The Many Cultural Disguises of Bad Economics – Truth and Transformation Preface and Chapter 1

Someone asked me to review and evaluate the book Truth and Transformation by Vishal Mangalwadi. (You can order it from amazom.com here if you’d like to read it for yourself: Truth and Transformation: A Manifesto for Ailing Nations) Iwill try to do that in a short series of essays. Please keep in mind that this is about the validity of the arguments and possible actions presented. It is not about the author’s character. I have no reason to doubt his good intentions, just his conclusions about economics and politics. I will do this by sections of the book until it seems redundant. I expect to learn things along the way. I hope you do to.

If someone busted down your door, threatened you with a gun, and proceeded to take all your food and clothing, you might be tempted to say, “Stop! This is wrong!” And he might answer, “I don’t believe in God. I make up my own rules.”

Or, it might be a different person, and when you yell, “Hey, this is wrong!” the answer might be: “No, it’s okay. My religion says I am better than you and I can take your things and do with them what I think is best.” It matters not what excuse is made, the economic action is the same. You are plundered by someone in a position to bully you.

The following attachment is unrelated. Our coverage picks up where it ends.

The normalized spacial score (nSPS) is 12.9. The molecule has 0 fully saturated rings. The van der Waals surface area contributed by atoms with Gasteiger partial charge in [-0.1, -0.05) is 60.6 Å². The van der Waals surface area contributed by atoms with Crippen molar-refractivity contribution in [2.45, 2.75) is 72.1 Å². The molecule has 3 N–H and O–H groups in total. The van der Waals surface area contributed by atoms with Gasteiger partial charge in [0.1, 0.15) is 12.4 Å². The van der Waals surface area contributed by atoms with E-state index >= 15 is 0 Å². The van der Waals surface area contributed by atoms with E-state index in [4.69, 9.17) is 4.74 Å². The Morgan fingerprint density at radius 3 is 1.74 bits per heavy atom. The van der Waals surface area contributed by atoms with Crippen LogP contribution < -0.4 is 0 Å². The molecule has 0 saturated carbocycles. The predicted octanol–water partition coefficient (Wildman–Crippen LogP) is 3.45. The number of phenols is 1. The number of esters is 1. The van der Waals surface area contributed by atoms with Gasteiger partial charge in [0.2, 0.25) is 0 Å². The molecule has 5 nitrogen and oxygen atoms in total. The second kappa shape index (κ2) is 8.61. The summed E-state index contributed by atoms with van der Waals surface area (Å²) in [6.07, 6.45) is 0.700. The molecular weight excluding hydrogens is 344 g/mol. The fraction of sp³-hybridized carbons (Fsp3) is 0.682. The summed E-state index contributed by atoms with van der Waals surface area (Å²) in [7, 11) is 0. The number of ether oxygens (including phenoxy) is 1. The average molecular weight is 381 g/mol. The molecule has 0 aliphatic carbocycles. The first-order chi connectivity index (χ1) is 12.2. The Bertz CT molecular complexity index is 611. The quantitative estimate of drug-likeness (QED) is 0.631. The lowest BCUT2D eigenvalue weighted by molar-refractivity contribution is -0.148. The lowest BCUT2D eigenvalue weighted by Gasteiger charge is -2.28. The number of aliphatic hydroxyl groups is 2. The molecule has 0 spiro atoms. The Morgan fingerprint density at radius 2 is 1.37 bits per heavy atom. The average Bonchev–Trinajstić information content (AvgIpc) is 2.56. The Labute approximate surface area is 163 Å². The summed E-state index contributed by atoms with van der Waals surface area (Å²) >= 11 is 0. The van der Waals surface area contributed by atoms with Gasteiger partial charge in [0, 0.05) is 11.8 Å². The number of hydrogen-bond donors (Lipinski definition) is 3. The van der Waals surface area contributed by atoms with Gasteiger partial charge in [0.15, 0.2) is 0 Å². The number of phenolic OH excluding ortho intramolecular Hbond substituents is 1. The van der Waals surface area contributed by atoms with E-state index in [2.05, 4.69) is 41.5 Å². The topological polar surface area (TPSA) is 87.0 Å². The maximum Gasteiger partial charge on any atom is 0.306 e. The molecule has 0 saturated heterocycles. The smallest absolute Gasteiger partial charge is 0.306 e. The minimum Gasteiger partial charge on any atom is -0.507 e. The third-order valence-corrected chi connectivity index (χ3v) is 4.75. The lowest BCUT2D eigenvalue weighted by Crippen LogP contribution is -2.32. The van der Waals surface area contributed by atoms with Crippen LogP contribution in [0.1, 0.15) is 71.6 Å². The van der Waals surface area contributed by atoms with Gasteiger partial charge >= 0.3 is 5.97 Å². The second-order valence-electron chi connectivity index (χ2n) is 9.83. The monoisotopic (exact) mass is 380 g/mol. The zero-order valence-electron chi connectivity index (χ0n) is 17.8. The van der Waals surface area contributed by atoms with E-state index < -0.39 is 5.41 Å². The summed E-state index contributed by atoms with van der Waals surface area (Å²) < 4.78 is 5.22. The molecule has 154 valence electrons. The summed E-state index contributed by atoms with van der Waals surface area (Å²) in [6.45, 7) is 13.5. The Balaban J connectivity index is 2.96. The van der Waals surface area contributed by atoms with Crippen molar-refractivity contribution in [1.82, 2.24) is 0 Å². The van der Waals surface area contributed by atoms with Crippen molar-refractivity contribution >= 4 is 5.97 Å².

If you have no way to keep this from happening, you are robbed of important resources. Had you retained them, that would have meant you could use your energies for other productive activities that might make your situation better. However, if these people, or others like them, show up regularly, it becomes hard to make yourself work for it all again. It makes the most sense, economically, to just secure what you need for the exact moment and use it right away. No saving or planning because there is no hope of freedom to build on what you have earned.